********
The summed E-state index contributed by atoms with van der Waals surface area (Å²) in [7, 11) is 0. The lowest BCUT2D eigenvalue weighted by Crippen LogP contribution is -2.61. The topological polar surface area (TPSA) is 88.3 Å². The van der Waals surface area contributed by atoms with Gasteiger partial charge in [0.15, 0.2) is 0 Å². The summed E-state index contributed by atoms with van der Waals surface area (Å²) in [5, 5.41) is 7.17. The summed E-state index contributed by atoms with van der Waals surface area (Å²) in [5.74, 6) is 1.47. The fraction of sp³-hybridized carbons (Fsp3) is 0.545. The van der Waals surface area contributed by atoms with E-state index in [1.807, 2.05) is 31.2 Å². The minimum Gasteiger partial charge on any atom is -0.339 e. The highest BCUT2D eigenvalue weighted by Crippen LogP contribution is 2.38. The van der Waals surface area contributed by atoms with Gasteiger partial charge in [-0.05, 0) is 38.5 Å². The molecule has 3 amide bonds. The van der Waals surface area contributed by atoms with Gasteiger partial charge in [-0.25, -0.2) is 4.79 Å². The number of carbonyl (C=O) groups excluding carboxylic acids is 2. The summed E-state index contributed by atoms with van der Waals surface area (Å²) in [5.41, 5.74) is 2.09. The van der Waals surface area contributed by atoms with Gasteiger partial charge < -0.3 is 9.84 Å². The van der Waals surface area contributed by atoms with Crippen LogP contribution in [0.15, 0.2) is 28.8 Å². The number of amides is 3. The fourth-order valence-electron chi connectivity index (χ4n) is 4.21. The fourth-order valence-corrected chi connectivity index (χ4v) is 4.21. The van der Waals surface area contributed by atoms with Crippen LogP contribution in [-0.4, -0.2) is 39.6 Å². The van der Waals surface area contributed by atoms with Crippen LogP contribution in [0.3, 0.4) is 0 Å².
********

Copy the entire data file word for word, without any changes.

The summed E-state index contributed by atoms with van der Waals surface area (Å²) in [7, 11) is 0. The lowest BCUT2D eigenvalue weighted by Crippen LogP contribution is -2.61. The topological polar surface area (TPSA) is 88.3 Å². The van der Waals surface area contributed by atoms with Gasteiger partial charge in [0.15, 0.2) is 0 Å². The summed E-state index contributed by atoms with van der Waals surface area (Å²) in [5, 5.41) is 7.17. The summed E-state index contributed by atoms with van der Waals surface area (Å²) in [5.74, 6) is 1.47. The fraction of sp³-hybridized carbons (Fsp3) is 0.545. The van der Waals surface area contributed by atoms with E-state index in [1.807, 2.05) is 31.2 Å². The minimum Gasteiger partial charge on any atom is -0.339 e. The highest BCUT2D eigenvalue weighted by Crippen LogP contribution is 2.38. The van der Waals surface area contributed by atoms with Gasteiger partial charge in [-0.05, 0) is 38.5 Å². The molecule has 3 amide bonds. The van der Waals surface area contributed by atoms with Gasteiger partial charge in [-0.25, -0.2) is 4.79 Å². The number of carbonyl (C=O) groups excluding carboxylic acids is 2. The summed E-state index contributed by atoms with van der Waals surface area (Å²) in [5.41, 5.74) is 2.09. The van der Waals surface area contributed by atoms with Gasteiger partial charge < -0.3 is 9.84 Å². The van der Waals surface area contributed by atoms with Crippen LogP contribution in [0.15, 0.2) is 28.8 Å². The number of amides is 3. The fourth-order valence-electron chi connectivity index (χ4n) is 4.21. The fourth-order valence-corrected chi connectivity index (χ4v) is 4.21. The van der Waals surface area contributed by atoms with Crippen LogP contribution in [-0.4, -0.2) is 39.6 Å². The van der Waals surface area contributed by atoms with Crippen LogP contribution in [0.3, 0.4) is 0 Å².